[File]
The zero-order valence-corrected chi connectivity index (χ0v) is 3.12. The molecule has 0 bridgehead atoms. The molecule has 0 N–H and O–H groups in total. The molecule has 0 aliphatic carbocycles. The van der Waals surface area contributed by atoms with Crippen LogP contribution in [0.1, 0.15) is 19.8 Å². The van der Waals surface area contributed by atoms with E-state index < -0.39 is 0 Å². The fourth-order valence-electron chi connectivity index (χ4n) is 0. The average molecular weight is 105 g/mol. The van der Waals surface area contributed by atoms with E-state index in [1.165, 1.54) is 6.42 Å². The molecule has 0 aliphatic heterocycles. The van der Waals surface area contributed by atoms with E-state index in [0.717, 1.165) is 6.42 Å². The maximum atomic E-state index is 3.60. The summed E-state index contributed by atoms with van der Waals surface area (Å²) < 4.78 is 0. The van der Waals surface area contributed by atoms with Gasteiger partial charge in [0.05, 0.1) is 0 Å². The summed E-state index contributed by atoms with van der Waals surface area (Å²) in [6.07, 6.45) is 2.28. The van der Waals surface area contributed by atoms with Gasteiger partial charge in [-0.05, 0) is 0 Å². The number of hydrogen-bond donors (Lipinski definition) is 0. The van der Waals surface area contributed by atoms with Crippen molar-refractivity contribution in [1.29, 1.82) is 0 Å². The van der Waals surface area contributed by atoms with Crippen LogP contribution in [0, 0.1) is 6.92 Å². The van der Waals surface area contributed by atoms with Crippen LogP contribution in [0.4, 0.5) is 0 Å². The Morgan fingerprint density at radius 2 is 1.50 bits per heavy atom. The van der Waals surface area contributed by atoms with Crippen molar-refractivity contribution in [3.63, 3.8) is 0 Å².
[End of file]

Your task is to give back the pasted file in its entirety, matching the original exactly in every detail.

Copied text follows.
The zero-order valence-corrected chi connectivity index (χ0v) is 3.12. The molecule has 0 bridgehead atoms. The molecule has 0 N–H and O–H groups in total. The molecule has 0 aliphatic carbocycles. The van der Waals surface area contributed by atoms with Crippen LogP contribution in [0.1, 0.15) is 19.8 Å². The van der Waals surface area contributed by atoms with E-state index < -0.39 is 0 Å². The fourth-order valence-electron chi connectivity index (χ4n) is 0. The average molecular weight is 105 g/mol. The van der Waals surface area contributed by atoms with E-state index in [1.165, 1.54) is 6.42 Å². The molecule has 0 aliphatic heterocycles. The van der Waals surface area contributed by atoms with E-state index in [0.717, 1.165) is 6.42 Å². The maximum atomic E-state index is 3.60. The summed E-state index contributed by atoms with van der Waals surface area (Å²) < 4.78 is 0. The van der Waals surface area contributed by atoms with Gasteiger partial charge in [0.05, 0.1) is 0 Å². The summed E-state index contributed by atoms with van der Waals surface area (Å²) in [6.07, 6.45) is 2.28. The van der Waals surface area contributed by atoms with Gasteiger partial charge in [-0.05, 0) is 0 Å². The number of hydrogen-bond donors (Lipinski definition) is 0. The van der Waals surface area contributed by atoms with Crippen molar-refractivity contribution in [1.29, 1.82) is 0 Å². The van der Waals surface area contributed by atoms with Crippen LogP contribution in [0, 0.1) is 6.92 Å². The van der Waals surface area contributed by atoms with Crippen LogP contribution in [0.4, 0.5) is 0 Å². The Morgan fingerprint density at radius 2 is 1.50 bits per heavy atom. The van der Waals surface area contributed by atoms with Crippen molar-refractivity contribution in [3.63, 3.8) is 0 Å².